What to Know About Kids and Cough Medications

When a child has a cough, it can be very concerning to a parent. It's difficult to listen to your child cough all day, and it may even keep them up at night. Most parents want to make the coughing stop, but sometimes the best treatment may be to let the child cough—or it's the cause that needs to be treated, not the cough itself.

Mom pouring cough medicine for child

Sean Locke / Stocksy United

Should I Give My Child Cough Medicine?

Over-the-counter cough suppressants are generally not effective for young children, and the FDA has recommended that children under age four should not get any cough or cold medications because they may also have bad side effects.

Prescription cough suppressants can be more dangerous for young children. If a child is coughing so frequently and so hard that they are unable to sleep, there is likely more going on than a cold, and the underlying cause needs to be treated. Suppressing the cough with a prescription cough medication could potentially make things worse.

These medications are also dangerous for children because they contain narcotics. Hydrocodone, or ​codeine, is a narcotic that can slow down a child’s respiratory rate. It can depress the respiratory system so much that the child stops breathing.

When to Be Concerned About a Cough

Most coughs in children are nothing to be worried about, but there are some instances when you should be concerned and call your healthcare provider.

These include:

  • A child who coughs constantly
  • When the cough is accompanied by a fever in a child under three months
  • An infant under three months who has been coughing for more than a few hours
  • An infant or child who makes a “whooping” noise
  • A child who has stridor (a harsh “whistling” noise) when inhaling
  • A child who wheezes (a high-pitched whistling noise) when exhaling
  • A child who is listless
  • An infant who is unable to suck/feed

Call 911 if your child:

  • Looks blue or gray on the face, lips, chest, or inside the mouth
  • Is coughing up blood
  • Has difficulty breathing or who is working hard to breathe
  • Is breathing faster than normal

What You Should Do for Your Child's Cough

If your child has an occasional cough that is not interfering with their sleep, it is best to just let them cough. That's because a cough is the body’s way of expelling things from the lungs that shouldn’t be there.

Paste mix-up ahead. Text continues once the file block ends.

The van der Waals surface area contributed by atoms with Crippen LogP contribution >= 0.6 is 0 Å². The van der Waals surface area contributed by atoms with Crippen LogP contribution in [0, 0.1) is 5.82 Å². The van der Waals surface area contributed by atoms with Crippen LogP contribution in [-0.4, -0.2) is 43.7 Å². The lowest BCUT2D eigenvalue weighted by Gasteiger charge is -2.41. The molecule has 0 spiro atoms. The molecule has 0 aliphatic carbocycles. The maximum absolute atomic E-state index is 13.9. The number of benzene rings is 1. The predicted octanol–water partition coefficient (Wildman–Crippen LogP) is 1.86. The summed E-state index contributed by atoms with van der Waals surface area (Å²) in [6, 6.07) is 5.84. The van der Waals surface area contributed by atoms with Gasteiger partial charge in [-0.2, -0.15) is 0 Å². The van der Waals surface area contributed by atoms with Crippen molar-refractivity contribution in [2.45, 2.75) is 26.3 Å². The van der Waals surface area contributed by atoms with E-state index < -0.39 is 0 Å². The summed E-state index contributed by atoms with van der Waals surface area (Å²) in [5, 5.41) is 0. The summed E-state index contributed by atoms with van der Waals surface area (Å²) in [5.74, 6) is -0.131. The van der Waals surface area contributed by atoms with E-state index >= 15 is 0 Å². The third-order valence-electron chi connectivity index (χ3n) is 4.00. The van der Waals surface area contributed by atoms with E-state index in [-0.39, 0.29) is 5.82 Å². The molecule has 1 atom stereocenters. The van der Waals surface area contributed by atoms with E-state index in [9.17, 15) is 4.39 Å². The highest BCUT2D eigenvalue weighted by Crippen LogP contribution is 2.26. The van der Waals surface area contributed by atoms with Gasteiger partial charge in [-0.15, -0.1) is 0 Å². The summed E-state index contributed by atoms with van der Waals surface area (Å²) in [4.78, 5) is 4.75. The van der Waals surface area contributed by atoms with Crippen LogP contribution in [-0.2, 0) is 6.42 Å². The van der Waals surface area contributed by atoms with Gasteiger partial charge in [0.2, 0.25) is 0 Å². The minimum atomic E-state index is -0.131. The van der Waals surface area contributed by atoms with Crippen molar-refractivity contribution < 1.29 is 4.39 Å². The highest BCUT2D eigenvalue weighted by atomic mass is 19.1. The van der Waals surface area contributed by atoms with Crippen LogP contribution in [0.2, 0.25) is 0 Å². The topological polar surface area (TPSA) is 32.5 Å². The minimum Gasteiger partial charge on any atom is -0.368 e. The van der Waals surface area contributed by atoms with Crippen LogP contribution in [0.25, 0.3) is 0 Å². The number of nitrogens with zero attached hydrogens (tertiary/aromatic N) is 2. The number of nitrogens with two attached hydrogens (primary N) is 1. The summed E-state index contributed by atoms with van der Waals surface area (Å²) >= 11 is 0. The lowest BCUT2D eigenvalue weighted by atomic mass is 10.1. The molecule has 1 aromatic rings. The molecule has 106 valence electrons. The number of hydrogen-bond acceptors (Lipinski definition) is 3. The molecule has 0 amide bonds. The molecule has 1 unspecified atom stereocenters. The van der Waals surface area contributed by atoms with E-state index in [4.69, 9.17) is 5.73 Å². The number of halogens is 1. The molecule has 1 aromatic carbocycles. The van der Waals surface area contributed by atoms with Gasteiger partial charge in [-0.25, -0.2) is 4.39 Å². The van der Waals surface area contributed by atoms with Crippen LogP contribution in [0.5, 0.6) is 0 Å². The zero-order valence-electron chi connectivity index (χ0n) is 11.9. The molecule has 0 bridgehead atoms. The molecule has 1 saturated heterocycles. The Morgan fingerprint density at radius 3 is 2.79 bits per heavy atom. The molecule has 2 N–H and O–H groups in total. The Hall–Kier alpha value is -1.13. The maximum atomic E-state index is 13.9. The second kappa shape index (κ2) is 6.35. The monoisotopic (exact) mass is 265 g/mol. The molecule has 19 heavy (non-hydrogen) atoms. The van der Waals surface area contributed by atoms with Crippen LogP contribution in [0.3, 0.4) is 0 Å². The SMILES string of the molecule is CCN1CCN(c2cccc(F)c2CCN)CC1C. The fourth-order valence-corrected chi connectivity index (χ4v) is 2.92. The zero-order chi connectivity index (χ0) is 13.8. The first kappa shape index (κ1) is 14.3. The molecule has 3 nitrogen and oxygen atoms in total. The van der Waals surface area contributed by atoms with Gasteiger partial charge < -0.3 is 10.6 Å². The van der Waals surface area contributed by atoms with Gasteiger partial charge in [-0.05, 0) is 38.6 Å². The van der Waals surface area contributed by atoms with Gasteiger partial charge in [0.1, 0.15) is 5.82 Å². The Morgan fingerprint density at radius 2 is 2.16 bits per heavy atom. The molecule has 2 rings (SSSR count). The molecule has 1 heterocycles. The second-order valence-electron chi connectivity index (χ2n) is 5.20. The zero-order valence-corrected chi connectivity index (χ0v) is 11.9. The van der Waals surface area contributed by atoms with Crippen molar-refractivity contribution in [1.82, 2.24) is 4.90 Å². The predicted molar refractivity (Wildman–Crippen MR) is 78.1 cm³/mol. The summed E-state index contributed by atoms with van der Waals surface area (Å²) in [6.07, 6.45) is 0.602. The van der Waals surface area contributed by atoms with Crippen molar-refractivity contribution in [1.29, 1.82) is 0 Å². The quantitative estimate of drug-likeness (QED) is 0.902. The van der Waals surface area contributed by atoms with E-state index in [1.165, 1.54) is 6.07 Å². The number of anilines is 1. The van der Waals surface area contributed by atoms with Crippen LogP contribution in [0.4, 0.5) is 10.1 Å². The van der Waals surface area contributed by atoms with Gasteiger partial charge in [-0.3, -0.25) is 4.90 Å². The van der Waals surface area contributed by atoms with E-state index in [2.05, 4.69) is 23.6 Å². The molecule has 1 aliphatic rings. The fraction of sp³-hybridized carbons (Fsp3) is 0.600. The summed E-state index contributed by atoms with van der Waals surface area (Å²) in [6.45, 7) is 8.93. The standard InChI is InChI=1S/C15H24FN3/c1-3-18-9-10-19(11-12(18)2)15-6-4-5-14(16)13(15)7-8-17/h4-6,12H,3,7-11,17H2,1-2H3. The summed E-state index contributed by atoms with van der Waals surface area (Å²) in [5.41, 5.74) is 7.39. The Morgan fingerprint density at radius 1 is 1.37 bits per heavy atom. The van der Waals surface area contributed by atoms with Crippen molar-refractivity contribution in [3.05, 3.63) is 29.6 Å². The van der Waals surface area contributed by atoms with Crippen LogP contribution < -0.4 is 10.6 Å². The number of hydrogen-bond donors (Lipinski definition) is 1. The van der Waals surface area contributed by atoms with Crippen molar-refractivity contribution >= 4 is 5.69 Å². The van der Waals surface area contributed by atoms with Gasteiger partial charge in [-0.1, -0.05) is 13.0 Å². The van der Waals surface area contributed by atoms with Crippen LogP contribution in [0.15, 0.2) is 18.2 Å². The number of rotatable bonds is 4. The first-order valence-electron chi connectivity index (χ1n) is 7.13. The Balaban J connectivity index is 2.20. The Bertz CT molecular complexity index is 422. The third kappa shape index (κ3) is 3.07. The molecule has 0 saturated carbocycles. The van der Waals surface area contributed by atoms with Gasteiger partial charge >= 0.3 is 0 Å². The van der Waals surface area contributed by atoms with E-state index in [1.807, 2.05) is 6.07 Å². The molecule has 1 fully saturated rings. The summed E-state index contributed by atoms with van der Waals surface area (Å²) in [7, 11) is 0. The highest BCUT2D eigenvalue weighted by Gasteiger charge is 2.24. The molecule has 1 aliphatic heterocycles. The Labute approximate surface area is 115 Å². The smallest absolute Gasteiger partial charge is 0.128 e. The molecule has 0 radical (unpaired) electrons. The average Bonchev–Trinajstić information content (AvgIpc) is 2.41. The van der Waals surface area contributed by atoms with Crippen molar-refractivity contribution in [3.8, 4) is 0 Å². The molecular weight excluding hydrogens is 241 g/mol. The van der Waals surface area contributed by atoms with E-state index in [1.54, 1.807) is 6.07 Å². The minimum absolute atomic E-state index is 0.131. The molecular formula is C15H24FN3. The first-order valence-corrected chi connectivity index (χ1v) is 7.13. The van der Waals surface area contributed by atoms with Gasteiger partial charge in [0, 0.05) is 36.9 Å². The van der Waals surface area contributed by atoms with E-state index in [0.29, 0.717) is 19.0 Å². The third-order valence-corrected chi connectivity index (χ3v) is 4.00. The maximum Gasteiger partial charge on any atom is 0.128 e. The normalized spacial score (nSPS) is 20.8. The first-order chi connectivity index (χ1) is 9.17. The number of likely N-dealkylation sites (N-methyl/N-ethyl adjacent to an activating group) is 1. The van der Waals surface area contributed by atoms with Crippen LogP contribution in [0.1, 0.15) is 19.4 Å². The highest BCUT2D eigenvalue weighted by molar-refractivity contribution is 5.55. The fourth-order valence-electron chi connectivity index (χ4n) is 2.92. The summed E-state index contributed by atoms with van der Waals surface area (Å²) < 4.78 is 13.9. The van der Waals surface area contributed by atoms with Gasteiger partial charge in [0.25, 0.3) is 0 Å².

If your child’s cough is just occasional, these tips may help.

  • Run a cool-mist humidifier in their room at night.
  • Saline drops and suction or encouraging a child to blow their nose often will help with congestion and may help minimize a cough because it will decrease the amount of postnasal drip.
  • If your child has asthma, you should follow the asthma management plan for flare-ups that your child’s doctor has prepared. If you are unsure or do not have a plan, call the doctor immediately.
  • If your child has a “barky” cough, take them into the bathroom with the door closed, turn on the hot water, and let the room get steamy. Stay in the steamy room for about 20 minutes and the cough should subside. If it does not improve, call the doctor.
  • Cool clear liquids (such as water or juice) may be helpful and soothe a child’s throat. Carbonated beverages and citrus juices should be avoided though because they can irritate raw areas in the throat.
  • Do not give over-the-counter or prescription cough or cold medications to your child without contacting your child’s healthcare provider first.

If you have a question about your child’s symptoms or their cough, you should contact their healthcare provider and get advice about what to do. This information is not a substitute for the advice of a doctor.

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  1. U.S. Food and Drug Administration. Should you give kids medicine for coughs and colds?

Additional Reading
  • ”Your Child’s Cough.” KidsHealth Oct 05. Nemours Foundation. 
  • ”FDA Issues Alert on Tussionex, a Long-Acting Prescription Cough Medicine Containing Hydrocodone.” FDA News Press Release 11 Mar 08. U.S. Food and Drug Administration. 
  • ”Questions and Answers About FDA’s Enforcement Action Regarding Unapproved Hydrocodone Drug Products.” U.S. Food and Drug Administration 01 Oct 07.